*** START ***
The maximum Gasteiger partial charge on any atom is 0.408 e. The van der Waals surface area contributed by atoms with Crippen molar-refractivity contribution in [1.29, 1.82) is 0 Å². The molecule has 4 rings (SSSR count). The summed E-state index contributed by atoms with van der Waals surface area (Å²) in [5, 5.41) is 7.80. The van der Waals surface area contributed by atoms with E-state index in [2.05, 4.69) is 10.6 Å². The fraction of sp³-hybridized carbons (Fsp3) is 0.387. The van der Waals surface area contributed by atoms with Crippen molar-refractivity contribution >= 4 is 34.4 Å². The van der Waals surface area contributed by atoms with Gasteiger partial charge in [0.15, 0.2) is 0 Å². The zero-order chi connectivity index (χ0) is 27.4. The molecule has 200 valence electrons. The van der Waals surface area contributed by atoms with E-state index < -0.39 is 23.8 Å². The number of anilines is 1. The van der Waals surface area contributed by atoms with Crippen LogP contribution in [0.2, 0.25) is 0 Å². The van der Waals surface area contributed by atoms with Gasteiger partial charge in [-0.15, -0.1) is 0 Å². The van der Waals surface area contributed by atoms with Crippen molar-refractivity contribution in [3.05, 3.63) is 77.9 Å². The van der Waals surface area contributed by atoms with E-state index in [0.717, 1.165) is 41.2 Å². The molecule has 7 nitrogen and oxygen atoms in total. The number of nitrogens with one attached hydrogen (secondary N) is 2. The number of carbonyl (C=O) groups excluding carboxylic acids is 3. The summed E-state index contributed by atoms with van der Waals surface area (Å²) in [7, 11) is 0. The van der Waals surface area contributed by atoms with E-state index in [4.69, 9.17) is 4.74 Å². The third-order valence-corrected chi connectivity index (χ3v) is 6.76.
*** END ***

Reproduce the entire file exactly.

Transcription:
The maximum Gasteiger partial charge on any atom is 0.408 e. The van der Waals surface area contributed by atoms with Crippen molar-refractivity contribution in [1.29, 1.82) is 0 Å². The molecule has 4 rings (SSSR count). The summed E-state index contributed by atoms with van der Waals surface area (Å²) in [5, 5.41) is 7.80. The van der Waals surface area contributed by atoms with E-state index in [2.05, 4.69) is 10.6 Å². The fraction of sp³-hybridized carbons (Fsp3) is 0.387. The van der Waals surface area contributed by atoms with Crippen molar-refractivity contribution >= 4 is 34.4 Å². The van der Waals surface area contributed by atoms with Gasteiger partial charge in [0.15, 0.2) is 0 Å². The zero-order chi connectivity index (χ0) is 27.4. The molecule has 200 valence electrons. The van der Waals surface area contributed by atoms with E-state index < -0.39 is 23.8 Å². The number of anilines is 1. The van der Waals surface area contributed by atoms with Crippen LogP contribution in [0.2, 0.25) is 0 Å². The van der Waals surface area contributed by atoms with Gasteiger partial charge in [-0.15, -0.1) is 0 Å². The van der Waals surface area contributed by atoms with Crippen molar-refractivity contribution in [3.05, 3.63) is 77.9 Å². The van der Waals surface area contributed by atoms with E-state index in [0.717, 1.165) is 41.2 Å². The molecule has 7 nitrogen and oxygen atoms in total. The number of nitrogens with one attached hydrogen (secondary N) is 2. The number of carbonyl (C=O) groups excluding carboxylic acids is 3. The summed E-state index contributed by atoms with van der Waals surface area (Å²) in [7, 11) is 0. The van der Waals surface area contributed by atoms with E-state index in [4.69, 9.17) is 4.74 Å². The third-order valence-corrected chi connectivity index (χ3v) is 6.76.